Rob Frankel - Branding Expert

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The Star of the Show.

Long, long ago, in a galaxy far away -- before all this internet thing heated up -- there was a really big cowboy star. For those of you who weren't around, you can still see his movies. They're mostly black and white, but even in the movies this guy was bigger than life. Come to think of it, even in life he was bigger than life.

His name was John Wayne and he not only epitomized the United States of America from about 1930 to 1970, he WAS the United States of America: big, brawny, able to stand up for the little guys and punch out the bad guys.

Being the American icon he was, the Duke (as he was known) turned down every commercial endorsement that Madison Avenue threw at him. Every advertiser wanted him, because they knew that if the Duke would buy it, the rest of the consuming American public would, too. Wayne remained adamant until the end of his career, when he finally signed a major deal: the makers of some headache-aspirin-pain-reliever finally roped the old cowboy into doing a pitch for their TV commercials.

When the deal was signed, delirium broke out: advertising executives wet their pants, clients rejoiced and America watched their TV's with anticipation, waiting for the big moment when:

The Duke bombed.

Yup. The American icon straddled up to the camera and hawked some ridiculous script about how "when the Duke gets a headache, ...." Needless to say, the campaign fizzled. Sales plummeted. And more than one "really bright, rising star" advertising executive was shown the door.

Now, why do I bring this up? Well, for one thing, Andy and Ann thought that I forgot about this week's column and Andy always says my stuff is too short. Another is that I thought it was an interesting story. But the real reason is that too many advertisers forget that when it comes to advertising, the product is always the star. And if you forget that, no amount of window dressing or celebrity endorsement is going to help you.

But how do you make you product interesting? Well, you're in your business. YOU must like it. What makes you think that nobody else will? The trick is keeping your audience focused on the stuff you present, and presenting it in an interesting way, on the web and everywhere else.

1. KEEP THE PRODUCT AS THE STAR. We already went over this, but it bears repeating. Believe me, after all the work you put into marketing your widgets, which do you want you customers to remember: your widget or the way Miss February displayed them between her, um, well, held them up to the camera? The test of failed advertising is when somebody tells you that they saw a great ad the other day, but can't remember what was being advertised.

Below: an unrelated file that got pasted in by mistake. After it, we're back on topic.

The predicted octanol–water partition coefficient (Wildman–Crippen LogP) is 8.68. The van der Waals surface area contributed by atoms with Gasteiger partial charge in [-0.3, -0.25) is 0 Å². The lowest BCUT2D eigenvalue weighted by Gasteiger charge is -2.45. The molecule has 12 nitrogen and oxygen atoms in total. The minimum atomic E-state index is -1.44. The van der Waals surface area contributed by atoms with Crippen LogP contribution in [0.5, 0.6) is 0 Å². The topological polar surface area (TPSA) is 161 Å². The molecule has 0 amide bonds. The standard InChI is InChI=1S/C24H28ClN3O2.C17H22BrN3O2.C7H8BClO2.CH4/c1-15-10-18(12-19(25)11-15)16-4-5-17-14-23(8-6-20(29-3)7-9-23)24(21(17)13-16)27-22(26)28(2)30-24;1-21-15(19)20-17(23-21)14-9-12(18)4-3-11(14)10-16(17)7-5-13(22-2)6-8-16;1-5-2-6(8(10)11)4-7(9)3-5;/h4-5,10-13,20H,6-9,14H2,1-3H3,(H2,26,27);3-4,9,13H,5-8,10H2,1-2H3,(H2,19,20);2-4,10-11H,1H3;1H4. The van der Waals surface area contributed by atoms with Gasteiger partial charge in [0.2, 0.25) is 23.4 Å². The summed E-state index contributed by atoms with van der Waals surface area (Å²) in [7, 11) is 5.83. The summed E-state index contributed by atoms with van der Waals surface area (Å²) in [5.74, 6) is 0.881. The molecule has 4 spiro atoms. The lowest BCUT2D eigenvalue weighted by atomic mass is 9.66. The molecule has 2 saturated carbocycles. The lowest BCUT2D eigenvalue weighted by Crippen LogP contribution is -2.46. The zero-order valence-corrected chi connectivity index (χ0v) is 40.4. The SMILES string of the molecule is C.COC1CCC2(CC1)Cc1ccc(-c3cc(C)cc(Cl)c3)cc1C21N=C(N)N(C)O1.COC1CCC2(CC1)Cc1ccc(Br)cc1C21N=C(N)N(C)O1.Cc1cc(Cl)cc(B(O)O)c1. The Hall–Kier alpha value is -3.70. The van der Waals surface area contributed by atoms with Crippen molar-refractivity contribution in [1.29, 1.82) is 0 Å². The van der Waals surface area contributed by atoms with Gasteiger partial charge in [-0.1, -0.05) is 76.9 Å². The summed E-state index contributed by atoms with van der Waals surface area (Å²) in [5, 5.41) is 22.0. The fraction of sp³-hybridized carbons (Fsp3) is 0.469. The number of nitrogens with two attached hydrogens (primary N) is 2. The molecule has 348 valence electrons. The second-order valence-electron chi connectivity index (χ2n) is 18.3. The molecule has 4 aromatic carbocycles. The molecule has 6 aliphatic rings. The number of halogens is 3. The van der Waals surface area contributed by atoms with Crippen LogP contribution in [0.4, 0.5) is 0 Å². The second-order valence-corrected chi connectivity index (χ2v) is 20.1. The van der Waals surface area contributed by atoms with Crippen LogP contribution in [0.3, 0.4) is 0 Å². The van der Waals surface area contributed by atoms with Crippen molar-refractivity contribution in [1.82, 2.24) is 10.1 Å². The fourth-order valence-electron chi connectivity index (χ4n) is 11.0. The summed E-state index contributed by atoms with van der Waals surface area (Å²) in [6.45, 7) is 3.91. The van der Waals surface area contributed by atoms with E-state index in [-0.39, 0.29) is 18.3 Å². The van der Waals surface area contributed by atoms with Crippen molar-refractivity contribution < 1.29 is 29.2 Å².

2. GET RID OF THE DISTRACTIONS. Frankel's Rule of Clutter specifically states that "if it's not helping, it's hurting." Lose all the window dressing. Start with a blank page and a picture of your product and tell me why I should buy it over someone else's. Remember, less is more (more or less).

3. DON'T DRAG YOUR COMPETITION INTO IT BY NAME. We've been cranking out hard-hitting, competitive ads for years and never once needed to directly label a competitor by his/her name. If you're leaning on the competition to make your pitch, you're not trying hard enough. You're also building their market awareness at your expense (see number 5).

4. DELIVER AN INSIGHT. Hey, everyone likes people to think they're smart. So tell them something about your product that they never thought of. A feature in your product that only an expert like you would know. Like how the little tip at the end of your shoelace is actually called an "aglet." Bet you didn't know that. See how smart that made me look? Now if I could just get a shoelace client, I'd be set.

5. DON'T SELL THE INDUSTRY. Remember that no matter how much/little you're spending, if you're not promoting your cause exclusively, you're spending your money to promote the whole industry. That's a favor that your competition will send you flowers for, because even if it works, you'll be growing everyone's market share value, instead of your own market share. Stick to selling your stuff, not your competition's.

Well, cowboys, that's about it for this week's round-up. Stay away from the distractions. Keep your eye on the ball. And if "Blood Alley" is on cable this week, make sure you watch it in its original black and white.

© 1997, Rob Frankel

 
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